At a Glance


Discover the men, ideas, and process behind discovering that mosquitoes transfer yellow fever.

University of Virginia, The Claude Moore Health Sciences Library

Philip S. Hench Walter Reed Yellow Fever Collection

The U.S. Army Yellow Fever Commission demonstrated in 1900 that the mosquito transmitted yellow fever. This archive is an extensive compilation of 5,500 items related to the Commission's findings. Documents span from 1850 to 1966 and include correspondence, reports, photographs, and artifacts. The site is organized into sections pertaining to six key individuals: Walter Reed, Jesse W. Lazear, Henry Rose Carter, Jefferson Randolph Kean, Albert E. Truby, and Philip S. Hench. Each section includes an introduction (800 to 1,000 words) and is searchable by date, series, subject, or keyword.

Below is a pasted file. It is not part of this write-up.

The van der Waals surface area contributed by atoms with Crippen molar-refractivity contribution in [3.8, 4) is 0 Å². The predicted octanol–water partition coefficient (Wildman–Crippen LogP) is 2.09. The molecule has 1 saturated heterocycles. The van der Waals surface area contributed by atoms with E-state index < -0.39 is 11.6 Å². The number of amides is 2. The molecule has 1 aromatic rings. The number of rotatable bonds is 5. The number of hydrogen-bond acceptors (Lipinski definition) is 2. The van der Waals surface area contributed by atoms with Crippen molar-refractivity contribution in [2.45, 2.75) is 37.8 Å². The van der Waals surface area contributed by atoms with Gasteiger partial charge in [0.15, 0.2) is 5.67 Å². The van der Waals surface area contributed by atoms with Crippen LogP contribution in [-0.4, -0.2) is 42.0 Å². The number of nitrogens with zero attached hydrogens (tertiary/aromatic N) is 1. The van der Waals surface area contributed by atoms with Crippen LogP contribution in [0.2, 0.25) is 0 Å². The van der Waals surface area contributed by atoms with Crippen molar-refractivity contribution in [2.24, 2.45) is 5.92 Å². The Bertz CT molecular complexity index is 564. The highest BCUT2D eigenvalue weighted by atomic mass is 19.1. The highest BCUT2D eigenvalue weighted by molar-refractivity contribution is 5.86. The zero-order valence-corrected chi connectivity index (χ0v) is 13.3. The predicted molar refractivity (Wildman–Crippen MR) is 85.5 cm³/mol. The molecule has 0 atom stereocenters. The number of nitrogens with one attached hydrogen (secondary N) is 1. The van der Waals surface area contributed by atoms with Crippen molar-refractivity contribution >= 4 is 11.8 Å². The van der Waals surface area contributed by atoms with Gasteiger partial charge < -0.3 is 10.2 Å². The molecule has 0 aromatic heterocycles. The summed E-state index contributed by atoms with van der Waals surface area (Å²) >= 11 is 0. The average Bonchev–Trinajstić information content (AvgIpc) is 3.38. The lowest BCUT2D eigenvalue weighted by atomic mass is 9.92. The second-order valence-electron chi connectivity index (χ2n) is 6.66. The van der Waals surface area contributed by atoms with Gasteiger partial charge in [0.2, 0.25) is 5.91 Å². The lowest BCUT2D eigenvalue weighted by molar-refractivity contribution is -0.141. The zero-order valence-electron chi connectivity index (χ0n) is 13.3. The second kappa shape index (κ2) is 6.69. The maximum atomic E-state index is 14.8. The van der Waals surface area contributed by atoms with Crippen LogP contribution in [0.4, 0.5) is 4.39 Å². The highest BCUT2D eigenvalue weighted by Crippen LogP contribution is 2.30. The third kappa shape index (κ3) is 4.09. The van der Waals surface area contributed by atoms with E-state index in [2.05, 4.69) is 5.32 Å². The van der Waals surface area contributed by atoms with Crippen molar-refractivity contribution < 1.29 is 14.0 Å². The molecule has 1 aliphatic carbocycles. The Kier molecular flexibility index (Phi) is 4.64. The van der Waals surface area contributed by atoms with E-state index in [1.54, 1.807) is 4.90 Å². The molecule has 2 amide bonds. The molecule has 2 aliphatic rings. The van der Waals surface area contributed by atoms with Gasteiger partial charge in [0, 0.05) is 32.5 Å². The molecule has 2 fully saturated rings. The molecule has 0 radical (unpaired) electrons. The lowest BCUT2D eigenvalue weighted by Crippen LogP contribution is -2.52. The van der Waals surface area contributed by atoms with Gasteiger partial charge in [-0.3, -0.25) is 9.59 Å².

In addition, there is a 4,800-word essay entitled "United States Army Yellow Fever Commission." The Walter Reed Series (1874-1936) and the Reed Family Additions (1877-1902) comprise Reed's original letters concerning his seminal work with yellow fever in Cuba. The Jesse Lazear Series and Henry Rose Carter Series, which span from the 1860s to 1930s detail the men's involvement with the Yellow Fever Commission in Cuba and their careers in public health. The other series include personal and professional correspondence and research during the period of the Yellow Fever Commission's work in Cuba. A separate section entitled "Books" contains a first edition biography of Walter Reed and a 1941 version of Walter Reed, Doctor in Uniform, a biography for young adults. "Highlights" comprises a sampling of 30 unique documents, many of which comment on the importance of the Cuban American relationship. Those interested in exploring the history of medicine and science, social history, military history, public health policy, tropical medicine, and biomedical ethics will find this site of great interest.